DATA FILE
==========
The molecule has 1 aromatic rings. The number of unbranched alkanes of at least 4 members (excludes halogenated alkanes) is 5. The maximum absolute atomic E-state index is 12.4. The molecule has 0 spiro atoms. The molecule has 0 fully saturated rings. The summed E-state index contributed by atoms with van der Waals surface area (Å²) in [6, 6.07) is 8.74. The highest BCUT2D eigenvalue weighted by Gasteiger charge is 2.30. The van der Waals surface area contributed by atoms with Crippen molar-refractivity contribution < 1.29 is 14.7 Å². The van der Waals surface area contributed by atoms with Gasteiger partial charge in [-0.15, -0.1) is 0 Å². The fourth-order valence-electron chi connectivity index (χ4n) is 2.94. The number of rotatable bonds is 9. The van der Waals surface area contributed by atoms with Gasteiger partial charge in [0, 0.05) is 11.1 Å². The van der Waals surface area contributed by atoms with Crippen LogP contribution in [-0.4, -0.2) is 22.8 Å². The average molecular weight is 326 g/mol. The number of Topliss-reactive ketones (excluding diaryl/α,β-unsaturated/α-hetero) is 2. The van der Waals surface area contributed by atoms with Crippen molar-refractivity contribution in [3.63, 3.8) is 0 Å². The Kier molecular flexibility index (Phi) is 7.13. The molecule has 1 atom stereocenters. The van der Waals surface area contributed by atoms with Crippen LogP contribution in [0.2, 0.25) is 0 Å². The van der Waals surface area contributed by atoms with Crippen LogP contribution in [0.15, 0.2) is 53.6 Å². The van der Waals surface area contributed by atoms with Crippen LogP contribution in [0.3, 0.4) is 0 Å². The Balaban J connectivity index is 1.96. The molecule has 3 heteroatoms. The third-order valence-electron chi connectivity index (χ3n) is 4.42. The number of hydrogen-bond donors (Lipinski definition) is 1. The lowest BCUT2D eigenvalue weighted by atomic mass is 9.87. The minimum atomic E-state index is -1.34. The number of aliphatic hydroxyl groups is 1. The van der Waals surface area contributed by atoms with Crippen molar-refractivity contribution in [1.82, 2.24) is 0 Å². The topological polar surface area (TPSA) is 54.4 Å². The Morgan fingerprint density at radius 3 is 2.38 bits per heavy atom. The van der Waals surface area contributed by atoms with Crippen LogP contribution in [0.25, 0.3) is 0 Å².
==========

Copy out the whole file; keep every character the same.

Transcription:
The molecule has 1 aromatic rings. The number of unbranched alkanes of at least 4 members (excludes halogenated alkanes) is 5. The maximum absolute atomic E-state index is 12.4. The molecule has 0 spiro atoms. The molecule has 0 fully saturated rings. The summed E-state index contributed by atoms with van der Waals surface area (Å²) in [6, 6.07) is 8.74. The highest BCUT2D eigenvalue weighted by Gasteiger charge is 2.30. The van der Waals surface area contributed by atoms with Crippen molar-refractivity contribution < 1.29 is 14.7 Å². The van der Waals surface area contributed by atoms with Gasteiger partial charge in [-0.15, -0.1) is 0 Å². The fourth-order valence-electron chi connectivity index (χ4n) is 2.94. The number of rotatable bonds is 9. The van der Waals surface area contributed by atoms with Gasteiger partial charge in [0, 0.05) is 11.1 Å². The van der Waals surface area contributed by atoms with Crippen LogP contribution in [-0.4, -0.2) is 22.8 Å². The average molecular weight is 326 g/mol. The number of Topliss-reactive ketones (excluding diaryl/α,β-unsaturated/α-hetero) is 2. The van der Waals surface area contributed by atoms with Crippen molar-refractivity contribution in [3.63, 3.8) is 0 Å². The Kier molecular flexibility index (Phi) is 7.13. The molecule has 1 atom stereocenters. The van der Waals surface area contributed by atoms with Crippen LogP contribution in [0.2, 0.25) is 0 Å². The van der Waals surface area contributed by atoms with Crippen LogP contribution in [0.15, 0.2) is 53.6 Å². The van der Waals surface area contributed by atoms with Crippen LogP contribution in [0.3, 0.4) is 0 Å². The Balaban J connectivity index is 1.96. The molecule has 3 heteroatoms. The third-order valence-electron chi connectivity index (χ3n) is 4.42. The number of hydrogen-bond donors (Lipinski definition) is 1. The lowest BCUT2D eigenvalue weighted by atomic mass is 9.87. The minimum atomic E-state index is -1.34. The number of aliphatic hydroxyl groups is 1. The van der Waals surface area contributed by atoms with Crippen molar-refractivity contribution in [1.82, 2.24) is 0 Å². The topological polar surface area (TPSA) is 54.4 Å². The Morgan fingerprint density at radius 3 is 2.38 bits per heavy atom. The van der Waals surface area contributed by atoms with Crippen LogP contribution in [0.25, 0.3) is 0 Å².